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Since 2005, CMAT had provided vital medical assistance to people affected by disaster in countries around the world. Canadian donors like you helped us deliver care in many of these countries, including:

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From medical expertise to logistical know-how and administrative experience,  CMAT volunteers are professionals who take the time and their own expense to help those in need in time of crisis.

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CMAT's Field Clinic in Léogâne, Haïti, January - March 2010.

CMAT’s Field Clinic in Léogâne, Haïti: January 2010.

 

About CMAT:

Canadian Medical Assistance Teams (CMAT) is a Canadian-based grassroots disaster relief organization made up of volunteer health professionals and non-health volunteers who selflessly give their time and resources to assist and provide relief aid to the victims of natural and man-made disasters around the world.

CMAT has been one of the first teams to arrive at the scene of recent global emergencies, and has accumulated a database over one thousand skilled health care professionals from across Canada.

Please consider volunteering or donating to help us help the most vulnerable survivors of disasters.

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CMAT’s 10th Anniversary BBQ is less than a week away!

CMAT Nepal Update #11

2015-06-03 JA03

CMAT Nurse Rebecca Morante sits with the Community Health Workers in Takukot.

June 4, 2015 – Jill Allison, CMAT Team 3 Logistician in Takukot writes: “Meeting with the Female Community Health Volunteers today. These women are the backbone of the primary healthcare system in Nepal. They volunteer to be responsible for health promotion in their communities and they are knowledgeable, energetic and dedicated.

2015-06-03 JA05

“Dressed in their emblematic blue saris, they came from all the wards to meet and share their knowledge about their communities. In a couple of hours we learned more about the situation in the wards in Takuakot than we could have in two weeks walking around.”

Dressed in their emblematic blue saris, they came from all the wards to meet and share their knowledge about their communities. In a couple of hours we learned more about the situation in the wards in Takuakot than we could have in two weeks walking around. When we spoke about how they could offer psychosocial support in their communities and talked about listening and encouraging people to talk they all shared their stories about where they were when the earthquake hit.

 

2015-06-03 JA01

“When we spoke about how they could offer psychosocial support in their communities and talked about listening and encouraging people to talk they all shared their stories about where they were when the earthquake hit.”


They did this with laughter and and a sense of acceptance. They know more about cholera than most Canadian medical practitioners and have the health promotion messages well learned. We shared lunch and they visited in the the local shops before heading back down the path to their various wards. The clinic is a little less busy and we are focusing on needs assessment and opportunities for collaboration with other organizations now. Great day and lots of work ahead!”

CMAT Emergency Alert: Nepal Earthquake – Update #10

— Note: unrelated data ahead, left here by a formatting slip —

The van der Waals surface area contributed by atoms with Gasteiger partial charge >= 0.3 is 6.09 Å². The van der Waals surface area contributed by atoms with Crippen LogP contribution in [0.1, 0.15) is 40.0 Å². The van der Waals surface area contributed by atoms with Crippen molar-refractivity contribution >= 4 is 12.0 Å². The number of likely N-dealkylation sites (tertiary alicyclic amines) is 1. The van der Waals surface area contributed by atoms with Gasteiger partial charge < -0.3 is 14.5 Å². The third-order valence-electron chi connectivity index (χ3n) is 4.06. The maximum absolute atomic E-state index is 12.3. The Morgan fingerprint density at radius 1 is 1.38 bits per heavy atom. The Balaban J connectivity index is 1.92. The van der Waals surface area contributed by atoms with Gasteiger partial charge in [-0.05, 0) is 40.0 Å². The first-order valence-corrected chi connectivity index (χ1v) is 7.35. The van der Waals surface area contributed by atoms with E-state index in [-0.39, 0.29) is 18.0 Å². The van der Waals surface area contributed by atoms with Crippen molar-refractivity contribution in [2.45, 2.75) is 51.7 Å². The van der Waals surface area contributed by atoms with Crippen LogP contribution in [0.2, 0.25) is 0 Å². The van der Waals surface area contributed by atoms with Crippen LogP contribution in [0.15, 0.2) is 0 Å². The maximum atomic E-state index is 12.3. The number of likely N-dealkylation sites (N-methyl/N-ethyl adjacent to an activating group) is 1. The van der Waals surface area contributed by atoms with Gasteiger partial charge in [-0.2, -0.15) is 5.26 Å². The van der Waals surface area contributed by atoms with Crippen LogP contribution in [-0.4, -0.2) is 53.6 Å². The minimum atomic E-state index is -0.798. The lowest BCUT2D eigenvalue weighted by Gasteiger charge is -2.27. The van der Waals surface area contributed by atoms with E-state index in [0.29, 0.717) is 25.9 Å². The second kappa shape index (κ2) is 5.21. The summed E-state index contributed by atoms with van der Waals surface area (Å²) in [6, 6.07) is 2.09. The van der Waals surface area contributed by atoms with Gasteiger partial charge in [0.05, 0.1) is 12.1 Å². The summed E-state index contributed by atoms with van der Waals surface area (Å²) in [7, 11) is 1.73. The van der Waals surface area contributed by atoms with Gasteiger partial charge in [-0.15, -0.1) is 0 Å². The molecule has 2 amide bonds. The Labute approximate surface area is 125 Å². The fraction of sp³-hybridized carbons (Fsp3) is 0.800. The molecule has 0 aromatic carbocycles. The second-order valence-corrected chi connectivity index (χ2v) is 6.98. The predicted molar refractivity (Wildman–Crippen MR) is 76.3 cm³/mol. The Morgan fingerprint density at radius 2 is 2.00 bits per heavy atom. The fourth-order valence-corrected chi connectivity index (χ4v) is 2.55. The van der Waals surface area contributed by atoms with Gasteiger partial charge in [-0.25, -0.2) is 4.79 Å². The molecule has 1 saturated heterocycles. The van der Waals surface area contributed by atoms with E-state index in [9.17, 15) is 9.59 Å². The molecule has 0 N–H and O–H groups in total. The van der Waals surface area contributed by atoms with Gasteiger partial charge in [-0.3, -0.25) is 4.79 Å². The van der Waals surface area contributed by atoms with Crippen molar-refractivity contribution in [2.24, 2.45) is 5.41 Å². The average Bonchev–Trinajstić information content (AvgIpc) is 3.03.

"Our work continues in the clinic with queues of patients lining up to see the doctors. Crowd control is a challenge."

“Our work continues in the clinic with queues of patients lining up to see the doctors. Crowd control is a challenge.”

June 3, 2015 – Takukot, Nepal –  With special thanks for this contribution to Jill Allison, Logistician with Team 3!

“Our work continues in the clinic with queues of patients lining up to see the doctors. Crowd control is a challenge. We will begin some remote community outreach. We met with other organizations providing water and sanitation, child protection counselling and nutrition support. All Nepali staff and very knowledgeable. They are working with us here to cover all the challenges and ensure people get what they need to be safe and healthy.

"The government program to provide monetary compensation to everyone who lost a house was administered by the local police and army. They have finished their work and will move on to the next ward. The police are helpful and occasionally they bring their wives in for a quick consultation."

“The government program to provide monetary compensation to everyone who lost a house was administered by the local police and army. They have finished their work and will move on to the next ward. The police are helpful and occasionally they bring their wives in for a quick consultation.”

The government program to provide monetary compensation to everyone who lost a house was administered by the local police and army. They have finished their work and will move on to the next ward. The police are helpful and occasionally they bring their wives in for a quick consultation. The large police presence in the ruined station behind our camp has now dissipated.

 

"We discovered a walk leading to the next village this morning and enjoyed the emerald rice paddies cascading down the hillsides on both sides of the ridge."

“We discovered a walk leading to the next village this morning and enjoyed the emerald rice paddies cascading down the hillsides on both sides of the ridge.”

We discovered a walk leading to the next village this morning and enjoyed the emerald rice paddies cascading down the hillsides on both sides of the ridge. The well is dry in this community forcing the people to walk an hour or more to the water supply in Takuakot. We walked with the women who carry water for us and were awestruck by how far uphill each drop we use must be carried. Laundry and showers will be on a “can’t stand the smell” basis only. Apologies to colleagues. :)

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